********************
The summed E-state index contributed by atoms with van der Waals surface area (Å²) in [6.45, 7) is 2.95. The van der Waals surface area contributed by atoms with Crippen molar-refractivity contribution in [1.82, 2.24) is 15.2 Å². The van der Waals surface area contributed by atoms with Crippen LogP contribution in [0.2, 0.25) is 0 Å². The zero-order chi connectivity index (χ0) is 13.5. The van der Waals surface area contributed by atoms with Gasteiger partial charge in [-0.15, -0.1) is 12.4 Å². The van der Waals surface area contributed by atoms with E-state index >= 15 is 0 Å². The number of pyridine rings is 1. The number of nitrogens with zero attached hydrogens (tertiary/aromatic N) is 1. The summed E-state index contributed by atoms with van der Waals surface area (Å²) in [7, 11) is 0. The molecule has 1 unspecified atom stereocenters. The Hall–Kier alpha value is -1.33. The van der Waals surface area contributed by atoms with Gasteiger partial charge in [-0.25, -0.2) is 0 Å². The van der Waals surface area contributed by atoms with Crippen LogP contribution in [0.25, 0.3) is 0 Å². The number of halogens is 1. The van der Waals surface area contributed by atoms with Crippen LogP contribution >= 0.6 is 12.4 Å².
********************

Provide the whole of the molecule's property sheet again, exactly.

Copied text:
The summed E-state index contributed by atoms with van der Waals surface area (Å²) in [6.45, 7) is 2.95. The van der Waals surface area contributed by atoms with Crippen molar-refractivity contribution in [1.82, 2.24) is 15.2 Å². The van der Waals surface area contributed by atoms with Crippen LogP contribution in [0.2, 0.25) is 0 Å². The zero-order chi connectivity index (χ0) is 13.5. The van der Waals surface area contributed by atoms with Gasteiger partial charge in [-0.15, -0.1) is 12.4 Å². The van der Waals surface area contributed by atoms with E-state index >= 15 is 0 Å². The number of pyridine rings is 1. The number of nitrogens with zero attached hydrogens (tertiary/aromatic N) is 1. The summed E-state index contributed by atoms with van der Waals surface area (Å²) in [7, 11) is 0. The molecule has 1 unspecified atom stereocenters. The Hall–Kier alpha value is -1.33. The van der Waals surface area contributed by atoms with Gasteiger partial charge in [-0.25, -0.2) is 0 Å². The van der Waals surface area contributed by atoms with Crippen LogP contribution in [0.25, 0.3) is 0 Å². The number of halogens is 1. The van der Waals surface area contributed by atoms with Crippen LogP contribution >= 0.6 is 12.4 Å².